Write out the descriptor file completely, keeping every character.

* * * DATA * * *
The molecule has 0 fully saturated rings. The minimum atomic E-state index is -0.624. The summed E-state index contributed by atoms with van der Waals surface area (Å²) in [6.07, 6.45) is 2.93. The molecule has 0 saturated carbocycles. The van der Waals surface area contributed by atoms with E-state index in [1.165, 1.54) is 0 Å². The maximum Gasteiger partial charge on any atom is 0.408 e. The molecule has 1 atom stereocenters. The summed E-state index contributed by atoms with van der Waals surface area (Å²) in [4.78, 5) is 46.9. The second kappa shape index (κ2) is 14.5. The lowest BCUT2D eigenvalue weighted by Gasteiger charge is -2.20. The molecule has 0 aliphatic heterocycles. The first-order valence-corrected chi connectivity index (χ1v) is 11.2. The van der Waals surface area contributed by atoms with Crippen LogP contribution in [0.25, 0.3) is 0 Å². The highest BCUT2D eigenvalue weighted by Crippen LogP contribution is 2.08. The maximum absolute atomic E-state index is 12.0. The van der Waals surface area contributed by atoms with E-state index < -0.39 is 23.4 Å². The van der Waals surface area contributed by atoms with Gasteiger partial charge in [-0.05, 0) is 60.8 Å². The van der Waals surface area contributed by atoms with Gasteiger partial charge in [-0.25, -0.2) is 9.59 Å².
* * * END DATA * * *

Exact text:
The molecule has 0 fully saturated rings. The minimum atomic E-state index is -0.624. The summed E-state index contributed by atoms with van der Waals surface area (Å²) in [6.07, 6.45) is 2.93. The molecule has 0 saturated carbocycles. The van der Waals surface area contributed by atoms with E-state index in [1.165, 1.54) is 0 Å². The maximum Gasteiger partial charge on any atom is 0.408 e. The molecule has 1 atom stereocenters. The summed E-state index contributed by atoms with van der Waals surface area (Å²) in [4.78, 5) is 46.9. The second kappa shape index (κ2) is 14.5. The lowest BCUT2D eigenvalue weighted by Gasteiger charge is -2.20. The molecule has 0 aliphatic heterocycles. The first-order valence-corrected chi connectivity index (χ1v) is 11.2. The van der Waals surface area contributed by atoms with Crippen LogP contribution in [0.25, 0.3) is 0 Å². The highest BCUT2D eigenvalue weighted by Crippen LogP contribution is 2.08. The maximum absolute atomic E-state index is 12.0. The van der Waals surface area contributed by atoms with E-state index < -0.39 is 23.4 Å². The van der Waals surface area contributed by atoms with Gasteiger partial charge in [-0.05, 0) is 60.8 Å². The van der Waals surface area contributed by atoms with Gasteiger partial charge in [-0.25, -0.2) is 9.59 Å².